Share This:

About 15 years ago I consulted for a company in the Cleveland market. On a trip to one of their stores the frustrated owner remarked to me "What am I to do?" His customers were speaking Spanish and he was losing business. In my mind it was a simple solution—hire Spanish speaking salespeople or teach the ones he had Spanish. This same problem occurred while I was doing training for another store in Ohio; the store was disturbed that a Hispanic grocery store was opening next door and the flooring store was getting many customers who did not speak English. Again the cry was, why can’t they all speak English? I guess the answer is: because they don’t. According to the research firm HispanTelligence, there area bout 40 million Latinos who make up 15% of the US population with a purchasing power of about $1 trillion by 2010. That’s a pretty big target market.

As I surf my TV channels, I see there are more Spanish speaking language channels than ever before.  Having traveled abroad it appears to me that in other countries residents speak multiple languages, it’s like going to kindergarten, you just learn. In the United States, it’s my experience that somehow we think that everyone should speak our language. Sure it would make it easier but maybe it’s what’s called globalization — not elitism or that the world rises and sets on the United States.

Do you have to speak English in the U.S. to succeed?  The C.R.I. publishes their specifications for installers in Spanish.

At the turn of the century, immigrants tried to assimilate to America.  And language was a big part in the assimilation process.  So a lot of immigrant families had an English-only rule. My mother spoke Italian with my grandparents but would not teach me how to speaking Italian—what a waste. My grandparents spoke English but when they didn’t want the grandchildren to understand what they were saying they spoke Italian.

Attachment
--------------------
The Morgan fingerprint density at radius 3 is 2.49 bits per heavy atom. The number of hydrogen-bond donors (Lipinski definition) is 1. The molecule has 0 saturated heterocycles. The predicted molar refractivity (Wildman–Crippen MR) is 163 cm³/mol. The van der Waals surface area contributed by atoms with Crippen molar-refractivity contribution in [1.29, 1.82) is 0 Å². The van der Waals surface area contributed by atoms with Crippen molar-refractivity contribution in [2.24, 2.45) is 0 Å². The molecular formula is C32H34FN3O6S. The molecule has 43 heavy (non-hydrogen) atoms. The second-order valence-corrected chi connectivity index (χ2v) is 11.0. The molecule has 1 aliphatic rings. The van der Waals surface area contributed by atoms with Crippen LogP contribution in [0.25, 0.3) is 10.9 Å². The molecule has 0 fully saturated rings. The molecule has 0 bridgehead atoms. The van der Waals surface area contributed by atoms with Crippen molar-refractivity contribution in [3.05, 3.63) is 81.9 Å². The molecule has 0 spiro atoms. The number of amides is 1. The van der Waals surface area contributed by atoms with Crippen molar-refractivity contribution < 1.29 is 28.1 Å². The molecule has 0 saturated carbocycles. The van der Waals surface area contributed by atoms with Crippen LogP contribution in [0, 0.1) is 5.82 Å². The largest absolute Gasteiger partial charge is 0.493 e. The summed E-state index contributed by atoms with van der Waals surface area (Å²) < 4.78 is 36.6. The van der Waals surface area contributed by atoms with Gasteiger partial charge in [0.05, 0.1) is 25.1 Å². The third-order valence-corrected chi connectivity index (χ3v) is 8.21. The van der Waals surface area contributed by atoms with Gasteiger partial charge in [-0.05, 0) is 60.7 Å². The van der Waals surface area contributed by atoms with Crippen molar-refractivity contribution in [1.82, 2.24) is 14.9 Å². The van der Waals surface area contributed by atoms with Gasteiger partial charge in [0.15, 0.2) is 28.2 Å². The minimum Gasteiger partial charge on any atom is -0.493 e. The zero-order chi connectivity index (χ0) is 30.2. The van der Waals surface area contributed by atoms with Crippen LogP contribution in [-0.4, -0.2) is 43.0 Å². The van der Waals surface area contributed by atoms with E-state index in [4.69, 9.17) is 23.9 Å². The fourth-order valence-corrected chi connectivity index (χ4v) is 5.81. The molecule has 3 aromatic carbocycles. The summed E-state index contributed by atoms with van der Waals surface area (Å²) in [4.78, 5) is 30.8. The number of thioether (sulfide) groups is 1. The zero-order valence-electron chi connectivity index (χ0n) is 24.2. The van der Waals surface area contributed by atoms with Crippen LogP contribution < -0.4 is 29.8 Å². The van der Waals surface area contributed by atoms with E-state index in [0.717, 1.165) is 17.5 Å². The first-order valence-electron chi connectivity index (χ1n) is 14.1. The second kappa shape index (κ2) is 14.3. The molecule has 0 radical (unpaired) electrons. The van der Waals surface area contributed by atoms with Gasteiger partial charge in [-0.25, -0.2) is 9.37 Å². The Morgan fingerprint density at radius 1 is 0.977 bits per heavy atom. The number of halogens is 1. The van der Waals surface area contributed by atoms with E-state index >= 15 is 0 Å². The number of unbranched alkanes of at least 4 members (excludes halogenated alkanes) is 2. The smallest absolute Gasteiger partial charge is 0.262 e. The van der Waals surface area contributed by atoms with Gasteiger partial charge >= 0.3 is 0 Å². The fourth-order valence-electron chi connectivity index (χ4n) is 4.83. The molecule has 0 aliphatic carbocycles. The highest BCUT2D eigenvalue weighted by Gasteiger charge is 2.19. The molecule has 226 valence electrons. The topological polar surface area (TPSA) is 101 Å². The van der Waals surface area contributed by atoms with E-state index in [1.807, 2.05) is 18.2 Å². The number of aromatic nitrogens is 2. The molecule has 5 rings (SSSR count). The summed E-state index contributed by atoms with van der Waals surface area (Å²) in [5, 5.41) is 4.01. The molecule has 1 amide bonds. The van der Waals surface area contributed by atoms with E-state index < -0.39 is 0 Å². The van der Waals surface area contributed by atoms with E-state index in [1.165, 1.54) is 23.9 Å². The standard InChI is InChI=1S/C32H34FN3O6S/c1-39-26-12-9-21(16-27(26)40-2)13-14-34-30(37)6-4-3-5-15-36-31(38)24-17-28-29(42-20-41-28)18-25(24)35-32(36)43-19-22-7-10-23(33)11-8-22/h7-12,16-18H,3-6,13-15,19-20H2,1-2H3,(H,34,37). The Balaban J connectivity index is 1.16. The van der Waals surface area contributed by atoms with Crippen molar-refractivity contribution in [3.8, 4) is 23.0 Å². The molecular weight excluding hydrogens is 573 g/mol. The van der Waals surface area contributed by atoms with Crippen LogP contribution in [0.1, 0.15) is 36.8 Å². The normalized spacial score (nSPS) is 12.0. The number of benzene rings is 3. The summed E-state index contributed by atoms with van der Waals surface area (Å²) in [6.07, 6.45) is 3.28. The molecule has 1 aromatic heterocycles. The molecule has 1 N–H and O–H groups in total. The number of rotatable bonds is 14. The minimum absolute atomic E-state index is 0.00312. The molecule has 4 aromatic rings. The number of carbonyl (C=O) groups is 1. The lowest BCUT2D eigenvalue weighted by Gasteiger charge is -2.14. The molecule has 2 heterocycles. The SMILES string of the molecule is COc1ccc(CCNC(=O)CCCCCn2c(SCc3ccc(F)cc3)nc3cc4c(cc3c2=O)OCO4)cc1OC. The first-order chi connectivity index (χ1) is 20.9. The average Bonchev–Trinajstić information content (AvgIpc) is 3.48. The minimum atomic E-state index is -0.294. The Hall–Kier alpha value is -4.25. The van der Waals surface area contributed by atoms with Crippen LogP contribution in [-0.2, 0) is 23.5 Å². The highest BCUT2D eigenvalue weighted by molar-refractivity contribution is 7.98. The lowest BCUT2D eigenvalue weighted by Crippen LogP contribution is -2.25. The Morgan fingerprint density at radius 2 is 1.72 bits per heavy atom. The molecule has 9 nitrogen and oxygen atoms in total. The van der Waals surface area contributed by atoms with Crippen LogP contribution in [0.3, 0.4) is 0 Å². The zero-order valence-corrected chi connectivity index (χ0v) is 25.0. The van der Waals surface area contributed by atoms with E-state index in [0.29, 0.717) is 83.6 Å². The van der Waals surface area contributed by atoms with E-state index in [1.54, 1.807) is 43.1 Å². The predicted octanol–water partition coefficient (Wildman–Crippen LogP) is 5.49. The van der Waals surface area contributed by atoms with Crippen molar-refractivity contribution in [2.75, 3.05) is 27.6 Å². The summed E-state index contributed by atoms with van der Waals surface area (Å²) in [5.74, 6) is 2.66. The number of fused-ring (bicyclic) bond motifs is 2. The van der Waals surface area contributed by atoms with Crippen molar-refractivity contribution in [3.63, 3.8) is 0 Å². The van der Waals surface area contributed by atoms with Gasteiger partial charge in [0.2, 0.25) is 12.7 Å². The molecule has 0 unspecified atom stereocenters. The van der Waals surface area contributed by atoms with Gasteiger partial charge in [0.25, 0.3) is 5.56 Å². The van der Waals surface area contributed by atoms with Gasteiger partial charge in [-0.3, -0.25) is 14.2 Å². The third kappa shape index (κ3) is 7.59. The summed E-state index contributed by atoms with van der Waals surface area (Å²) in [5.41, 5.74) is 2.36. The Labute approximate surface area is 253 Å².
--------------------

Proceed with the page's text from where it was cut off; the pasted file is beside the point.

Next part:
I was speaking with my accountant the other day who was explaining he had to pick up his three year old daughter from language school; his adopted daughter is of Chinese origin—at this point she is fluent in Chinese as well as English. About as fluent as a 3 year old can be with any language. What was interesting was his desire for her to learn her native language and understand her heritage.

What we’re talking about is marketing, knowing who your customers are and then what influences them to buy. There was an expression: when in Rome do as the Romans do.

Speaking of being Italian

Several years ago I got the urge to be Italian. I mean, I am Italian but I mean real Italian. I started by holding  Italian Night dinners— where everyone has too much to drink, too much to eat, someone spills wine on the white table cloth we eat too much garlic and kiss everyone. The men all cook, and somebody even makes candy.

Did I mention the women do the dishes and the men smoke cigars?

The night became so popular that non-Italians wanted to attend. I’m planning my next one but you have to have been before, know someone or been to Italy to come. I’ll also have lots of photos of all my Italian friends. So the event is getting bigger, and that’s what an Italian family is about, lots of  warm people with those  deep set brown eyes that seem to go on forever.

I also joined the local American Italian Museum in Albany, New York after running into my cousin Nicholas Cozzolino in the Italian market. I hadn’t seen him in about a year but he has his own Italian “food mates,” studies Italian and has been to Italy several times. Boy am I behind.

I recently found out there is a trans-fat-free cannoli. Instead of frying the shell, it’s now baked.

Go delve into your heritage, video some conversations between you and your grandma or grandpa if you’re lucky to have them around. Part of what makes you special are the traditions in your life and your heritage.

Hey, write me some notes about your family.

"As you walk down the fairway of life you must smell the roses, for you only get to play one round." -Ben Hogan 1912-1997, American Golfer

Share This: